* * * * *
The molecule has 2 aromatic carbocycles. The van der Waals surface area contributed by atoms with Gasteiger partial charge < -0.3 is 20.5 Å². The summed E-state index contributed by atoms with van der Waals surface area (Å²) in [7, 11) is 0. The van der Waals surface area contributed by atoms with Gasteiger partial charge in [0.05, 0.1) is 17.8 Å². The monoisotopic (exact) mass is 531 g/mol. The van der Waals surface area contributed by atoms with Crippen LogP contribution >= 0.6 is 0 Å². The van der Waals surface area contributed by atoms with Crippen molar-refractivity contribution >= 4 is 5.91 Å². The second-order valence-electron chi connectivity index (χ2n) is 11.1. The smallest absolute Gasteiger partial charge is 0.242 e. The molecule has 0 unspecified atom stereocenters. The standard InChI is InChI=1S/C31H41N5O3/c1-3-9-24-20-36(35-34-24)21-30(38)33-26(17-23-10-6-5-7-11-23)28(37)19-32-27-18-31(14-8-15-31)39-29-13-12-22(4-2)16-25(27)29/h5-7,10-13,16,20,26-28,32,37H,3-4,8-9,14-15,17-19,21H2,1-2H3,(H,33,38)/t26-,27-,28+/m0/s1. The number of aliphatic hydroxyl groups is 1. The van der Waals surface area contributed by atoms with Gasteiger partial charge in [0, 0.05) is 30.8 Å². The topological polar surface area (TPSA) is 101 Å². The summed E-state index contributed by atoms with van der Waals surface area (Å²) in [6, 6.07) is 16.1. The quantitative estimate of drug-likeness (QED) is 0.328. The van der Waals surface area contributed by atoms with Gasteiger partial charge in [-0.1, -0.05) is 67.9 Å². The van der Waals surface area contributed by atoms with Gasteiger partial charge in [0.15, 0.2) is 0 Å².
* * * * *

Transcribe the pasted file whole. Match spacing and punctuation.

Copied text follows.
The molecule has 2 aromatic carbocycles. The van der Waals surface area contributed by atoms with Gasteiger partial charge < -0.3 is 20.5 Å². The summed E-state index contributed by atoms with van der Waals surface area (Å²) in [7, 11) is 0. The van der Waals surface area contributed by atoms with Gasteiger partial charge in [0.05, 0.1) is 17.8 Å². The monoisotopic (exact) mass is 531 g/mol. The van der Waals surface area contributed by atoms with Crippen LogP contribution >= 0.6 is 0 Å². The van der Waals surface area contributed by atoms with Crippen molar-refractivity contribution >= 4 is 5.91 Å². The second-order valence-electron chi connectivity index (χ2n) is 11.1. The smallest absolute Gasteiger partial charge is 0.242 e. The molecule has 0 unspecified atom stereocenters. The standard InChI is InChI=1S/C31H41N5O3/c1-3-9-24-20-36(35-34-24)21-30(38)33-26(17-23-10-6-5-7-11-23)28(37)19-32-27-18-31(14-8-15-31)39-29-13-12-22(4-2)16-25(27)29/h5-7,10-13,16,20,26-28,32,37H,3-4,8-9,14-15,17-19,21H2,1-2H3,(H,33,38)/t26-,27-,28+/m0/s1. The number of aliphatic hydroxyl groups is 1. The van der Waals surface area contributed by atoms with Gasteiger partial charge in [0, 0.05) is 30.8 Å². The topological polar surface area (TPSA) is 101 Å². The summed E-state index contributed by atoms with van der Waals surface area (Å²) in [6, 6.07) is 16.1. The quantitative estimate of drug-likeness (QED) is 0.328. The van der Waals surface area contributed by atoms with Gasteiger partial charge in [-0.1, -0.05) is 67.9 Å². The van der Waals surface area contributed by atoms with Gasteiger partial charge in [0.15, 0.2) is 0 Å².